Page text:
International Journal of Computer Networks & Communications (IJCNC)

AIRCC PUBLISHING CORPORATION

IJNSA 4

Defeating MITM Attacks on Cryptocurrency Exchange Accounts with Individual User Keys

Cheman Shaik

VISH Consulting Services Inc, 6242 N Hoyne Avenue, Chicago IL 60659, USA

Abstract


Presented herein is a User-SpecificKey Scheme based on Elliptic Curve Cryptography that defeats man-in-the-middle attacks on cryptocurrency exchange accounts. In this scheme, a separate public and private key pair is assigned to every account and the public key is shifted either forward or backward on the elliptic curve by a difference of the account user’s password. When a user logs into his account, the server sends the shifted public key of his account. The user computes the actual public key of his account by reverse shifting the shifted public key exactly by a difference of his password. Alternatively, shifting can be applied to the user’s generator instead of the public key. Described in detail is as to how aman-in-the-middle attack takes place and how the proposed scheme defeats the attack.

Provided detailed security analysis in both the cases of publickey shifting and generator shifting. Further, compared the effectiveness of another three authentication schemes in defending passwords against MITM attacks.

 1. Introduction


Man-in-the-middle (MITM) attack is a very serious concern for cryptocurrency exchanges as their user accounts are deemed huge honey pots for hackers. In a MITM attack, a hacker positions himself between an account user’s computer and the exchange server [1]. One viable technique of MITM attack is key spoofing wherein the attacker intercepts the public key of the server and replaces it with his public key. Unaware of the attack, the user encrypts his account password during login with the attacker’s fraudulent public key and submits the ciphertext to the exchange server. As the attacker has already positioned himself between the user and the server, he intercepts the ciphertext and decrypts it with his matching private key that will exactly decrypt the password to its original plain text [2]. The stolen password is used later for stealing crypto assets from the account.

During a login session, a user’s password is encrypted by the server’s public key which is certified by a certifying authority. Standard browsers check the key certificate and verify the authenticity of the public key and alert the user on any mismatch on ownership of the key [3]. However, only a few astute users that are technically knowledgeable of the attack understand its complicacies. Most layman users ignore the alert and proceed further to submit their login credentials.

Even in case a hybrid encryption approach is used wherein the user sends the server a symmetric key encrypted by its public key, which is used for symmetric encryption of the remaining communication, the same MITM attack becomes successful. In this case, the attacker will compromise the symmetric key instead of the user’s password which will subsequently lead to password compromise.

Every exchange server obtains a public and private key pair from a certificate authority to secure all its communication with its account users. The same key pair is used to encrypt and decrypt all communications, irrespective of the user the server is communicating with, and this practice gives way to MITM attacks through key spoofing.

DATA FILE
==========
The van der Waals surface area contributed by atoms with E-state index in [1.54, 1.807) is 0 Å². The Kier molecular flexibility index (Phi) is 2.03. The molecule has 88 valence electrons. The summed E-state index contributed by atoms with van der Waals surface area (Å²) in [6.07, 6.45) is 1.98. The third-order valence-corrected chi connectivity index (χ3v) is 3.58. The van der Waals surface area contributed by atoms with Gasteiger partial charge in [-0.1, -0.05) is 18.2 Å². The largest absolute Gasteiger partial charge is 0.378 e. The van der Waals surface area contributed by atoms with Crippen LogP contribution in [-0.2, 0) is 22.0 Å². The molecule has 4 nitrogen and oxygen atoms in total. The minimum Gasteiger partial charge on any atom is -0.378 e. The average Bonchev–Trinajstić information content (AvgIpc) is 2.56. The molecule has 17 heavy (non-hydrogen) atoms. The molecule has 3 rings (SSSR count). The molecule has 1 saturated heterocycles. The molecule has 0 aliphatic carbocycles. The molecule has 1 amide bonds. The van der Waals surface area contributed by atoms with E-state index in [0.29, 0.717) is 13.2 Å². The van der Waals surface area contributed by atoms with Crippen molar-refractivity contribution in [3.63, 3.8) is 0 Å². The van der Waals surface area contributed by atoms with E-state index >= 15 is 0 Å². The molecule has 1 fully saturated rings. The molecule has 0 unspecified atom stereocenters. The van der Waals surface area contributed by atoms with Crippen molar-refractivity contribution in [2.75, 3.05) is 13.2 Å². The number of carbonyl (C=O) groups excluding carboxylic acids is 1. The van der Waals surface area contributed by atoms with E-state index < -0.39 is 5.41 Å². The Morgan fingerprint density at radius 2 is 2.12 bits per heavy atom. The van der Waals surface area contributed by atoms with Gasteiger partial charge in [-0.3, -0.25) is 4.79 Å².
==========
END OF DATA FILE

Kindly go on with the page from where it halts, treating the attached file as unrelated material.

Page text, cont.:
Fig. 1 below illustrates how encryption and decryption of user credentials take place using the server’s public and private keys.


Fig. 1 Encryption and decryption of user login credentials.

As shown in the above figure, the server’s public key is passed to the user machine during login. The user’s login credentials are encrypted with the public key to generate a ciphertext which is passed to the server where it is decrypted by the server’s private key to generate the plain password. The public and private key pair remains the same for every communication with the server, irrespective of the user. The public key needs to be certified by a certifying authority.

Fig. 2 below illustrates how a MITM attacker positions himself between a user computer and the cryptocurrency exchange server.


Fig. 2 MITM Attack by hacker on user login credentials.

As shown in the above figure, a MITM attacker positions himself between a user computer and the cryptocurrency exchange server. At the time of user login, the attacker intercepts and replaces the server’s public key with his own public key for which he has already computed a matching private key. Unaware of the attack, the user encrypts his credentials withthe attacker’s fraudulent public key, creates a ciphertext and submits it. On its way to the server, the attacker intercepts the ciphertext and decrypts it with his fraudulent private key which will exactly result in the original plaintext login credentials [4].

One viable way of defeating such MITM attacks is to create and assign a separate and exclusive key to each user, which is related to the user’s password itself some way or the other.

2. Related Work


In 2007, Trabelsi et al proposed a solution to ARP poisoning attacks often used as part of MITM attacks. The proposed solution replaces the traditional stateless ARP cache with a stateful ARP cache and also uses a novel Fuzzy Logic approach to differentiate malicious ARP replies from genuine ones [5]. However, this solution works only for Local Area Networks whereas the Internet is an open network where the user or the application server has no control.

In 2012, Krishna Kumar et al explored MITM attacks and suggested a solution that forces authentication before key exchange. The solution requires that both the sender and receiver have a private key and digitally sign some exponents they exchange during communication [6]. However, in a login scenario, the login user requires no private key and only the server does.